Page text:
In the meantime, I'll just hang onto this letter as another reminder of the efficiency of the federal government. I won't bother to draw the obvious tie-in to government-run healthcare; you're smart enough to do that yourself. But you might want to explain it to any school lunch programs you know that may be lagging behind in reading comprehension.

Tuesday, August 11, 2009

Double Standards Are Fun

Remember James von Brunn? This was a huge story for weeks. It had all sorts of important lessons on tolerance and race to teach us[*]. How about the Gates affair? That also had much to tell us about intolerance and America, and a big chunk of the internet was reserved to tell us about it. That one is still in the news (albeit tenuously at this point).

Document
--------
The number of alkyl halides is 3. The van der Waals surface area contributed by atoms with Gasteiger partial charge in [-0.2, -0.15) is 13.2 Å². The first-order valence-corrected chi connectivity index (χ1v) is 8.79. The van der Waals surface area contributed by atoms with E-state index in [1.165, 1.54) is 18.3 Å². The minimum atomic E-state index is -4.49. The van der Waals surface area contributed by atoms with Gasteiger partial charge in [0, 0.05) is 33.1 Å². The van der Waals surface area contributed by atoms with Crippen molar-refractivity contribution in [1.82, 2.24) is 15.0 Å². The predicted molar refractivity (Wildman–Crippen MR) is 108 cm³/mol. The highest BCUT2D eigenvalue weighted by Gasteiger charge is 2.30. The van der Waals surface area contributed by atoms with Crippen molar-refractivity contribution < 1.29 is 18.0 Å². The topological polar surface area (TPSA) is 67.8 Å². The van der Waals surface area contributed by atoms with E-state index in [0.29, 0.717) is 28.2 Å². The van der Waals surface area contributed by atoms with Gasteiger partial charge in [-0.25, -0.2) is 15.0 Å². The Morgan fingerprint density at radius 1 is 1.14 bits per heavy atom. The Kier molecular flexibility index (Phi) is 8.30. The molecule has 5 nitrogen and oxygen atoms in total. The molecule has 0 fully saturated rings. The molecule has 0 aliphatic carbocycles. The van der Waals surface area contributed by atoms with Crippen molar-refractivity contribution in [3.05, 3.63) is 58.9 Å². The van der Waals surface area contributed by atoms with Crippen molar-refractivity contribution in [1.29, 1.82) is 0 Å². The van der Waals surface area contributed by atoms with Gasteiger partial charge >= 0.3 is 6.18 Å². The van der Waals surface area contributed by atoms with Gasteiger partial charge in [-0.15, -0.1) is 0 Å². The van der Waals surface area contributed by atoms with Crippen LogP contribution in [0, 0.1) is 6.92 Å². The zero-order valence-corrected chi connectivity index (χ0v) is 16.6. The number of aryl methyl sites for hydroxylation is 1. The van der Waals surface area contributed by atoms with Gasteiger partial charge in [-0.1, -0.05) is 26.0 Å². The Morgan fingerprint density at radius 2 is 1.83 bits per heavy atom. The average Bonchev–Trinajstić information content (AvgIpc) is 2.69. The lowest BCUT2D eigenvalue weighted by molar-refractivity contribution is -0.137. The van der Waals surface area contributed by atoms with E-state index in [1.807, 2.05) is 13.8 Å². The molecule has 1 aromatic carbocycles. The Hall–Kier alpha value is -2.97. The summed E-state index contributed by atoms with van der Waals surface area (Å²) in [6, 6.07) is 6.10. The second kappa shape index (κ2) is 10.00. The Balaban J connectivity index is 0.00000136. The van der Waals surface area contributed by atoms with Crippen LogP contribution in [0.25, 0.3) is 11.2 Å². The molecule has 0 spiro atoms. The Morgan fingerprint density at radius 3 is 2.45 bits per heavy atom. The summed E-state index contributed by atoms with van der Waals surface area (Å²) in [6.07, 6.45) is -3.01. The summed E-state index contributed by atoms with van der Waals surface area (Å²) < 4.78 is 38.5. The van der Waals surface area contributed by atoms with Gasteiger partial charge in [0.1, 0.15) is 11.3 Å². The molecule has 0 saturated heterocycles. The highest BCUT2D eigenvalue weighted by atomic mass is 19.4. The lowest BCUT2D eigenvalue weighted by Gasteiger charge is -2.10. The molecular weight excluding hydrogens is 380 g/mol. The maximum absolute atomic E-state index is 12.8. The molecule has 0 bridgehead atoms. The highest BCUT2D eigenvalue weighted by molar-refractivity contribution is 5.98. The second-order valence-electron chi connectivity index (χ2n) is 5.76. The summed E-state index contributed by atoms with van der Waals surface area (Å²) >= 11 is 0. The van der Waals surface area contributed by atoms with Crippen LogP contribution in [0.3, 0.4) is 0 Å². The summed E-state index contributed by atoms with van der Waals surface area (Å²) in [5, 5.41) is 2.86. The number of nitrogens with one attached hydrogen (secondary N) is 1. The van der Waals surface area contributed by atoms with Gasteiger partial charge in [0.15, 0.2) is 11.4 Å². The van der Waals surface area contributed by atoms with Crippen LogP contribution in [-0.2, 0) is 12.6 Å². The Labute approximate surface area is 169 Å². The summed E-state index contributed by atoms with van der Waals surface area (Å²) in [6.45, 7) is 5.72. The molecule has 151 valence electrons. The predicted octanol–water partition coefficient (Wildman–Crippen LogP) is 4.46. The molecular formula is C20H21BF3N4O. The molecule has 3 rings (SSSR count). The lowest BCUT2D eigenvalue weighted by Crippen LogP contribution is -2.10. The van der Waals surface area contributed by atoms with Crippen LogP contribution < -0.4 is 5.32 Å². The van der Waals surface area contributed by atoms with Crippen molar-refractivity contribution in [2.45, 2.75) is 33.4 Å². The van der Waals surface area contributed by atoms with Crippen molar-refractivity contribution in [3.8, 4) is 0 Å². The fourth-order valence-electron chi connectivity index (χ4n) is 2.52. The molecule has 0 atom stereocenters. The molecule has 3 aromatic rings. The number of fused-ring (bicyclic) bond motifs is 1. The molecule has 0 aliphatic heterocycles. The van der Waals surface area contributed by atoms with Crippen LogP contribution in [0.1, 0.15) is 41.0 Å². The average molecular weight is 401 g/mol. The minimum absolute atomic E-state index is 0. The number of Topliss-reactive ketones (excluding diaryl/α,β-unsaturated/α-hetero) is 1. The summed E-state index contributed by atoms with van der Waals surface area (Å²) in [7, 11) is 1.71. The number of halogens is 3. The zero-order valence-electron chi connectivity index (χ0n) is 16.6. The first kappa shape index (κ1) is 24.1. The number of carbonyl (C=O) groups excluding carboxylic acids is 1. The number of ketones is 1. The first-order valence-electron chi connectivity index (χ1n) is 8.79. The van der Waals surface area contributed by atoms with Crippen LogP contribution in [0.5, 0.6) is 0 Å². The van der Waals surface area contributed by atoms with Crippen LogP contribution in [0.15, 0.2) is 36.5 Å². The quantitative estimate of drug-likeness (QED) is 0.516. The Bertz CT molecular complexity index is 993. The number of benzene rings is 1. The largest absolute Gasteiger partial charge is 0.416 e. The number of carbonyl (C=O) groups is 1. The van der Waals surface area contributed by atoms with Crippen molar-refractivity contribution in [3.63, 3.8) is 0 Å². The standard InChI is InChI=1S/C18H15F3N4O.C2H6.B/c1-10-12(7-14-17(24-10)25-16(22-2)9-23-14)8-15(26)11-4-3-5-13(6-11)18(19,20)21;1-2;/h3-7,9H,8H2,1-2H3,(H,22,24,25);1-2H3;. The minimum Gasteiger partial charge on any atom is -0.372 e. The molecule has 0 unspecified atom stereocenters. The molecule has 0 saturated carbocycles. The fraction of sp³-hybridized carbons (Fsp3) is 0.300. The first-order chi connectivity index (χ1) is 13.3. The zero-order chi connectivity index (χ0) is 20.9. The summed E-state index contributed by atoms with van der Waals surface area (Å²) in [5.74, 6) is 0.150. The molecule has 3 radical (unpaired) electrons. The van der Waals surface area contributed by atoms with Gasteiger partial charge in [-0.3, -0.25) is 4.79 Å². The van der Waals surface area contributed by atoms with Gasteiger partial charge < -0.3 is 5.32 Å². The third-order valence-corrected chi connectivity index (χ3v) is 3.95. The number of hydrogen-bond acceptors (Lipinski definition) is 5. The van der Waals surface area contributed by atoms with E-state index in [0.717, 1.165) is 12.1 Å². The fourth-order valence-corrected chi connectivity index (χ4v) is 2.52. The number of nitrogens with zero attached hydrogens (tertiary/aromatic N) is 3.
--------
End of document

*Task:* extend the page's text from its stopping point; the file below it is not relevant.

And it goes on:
How about this story? Is this the first you're hearing about it? Are you wondering how the story of a white mob kicking the living crap out of a black man never managed to make it into the same white-hot spotlight as the above incidents? Yeah, me too.

One theory: a black man protesting for a conservative cause doesn't rate the same handwringing over race. On second thought that couldn't be true. Otherwise, a double standard would have to exist in the media establishment. One that assigned value to a story based on the ideological perspectives of the players. One that selectively covered stories in order to promote a mindset over fact reporting. That's. Just. Crazy.

[*] Meanwhile, this story? Not so important, even though it happened the day before. And it certainly had nothing to say about race.

Monday, August 10, 2009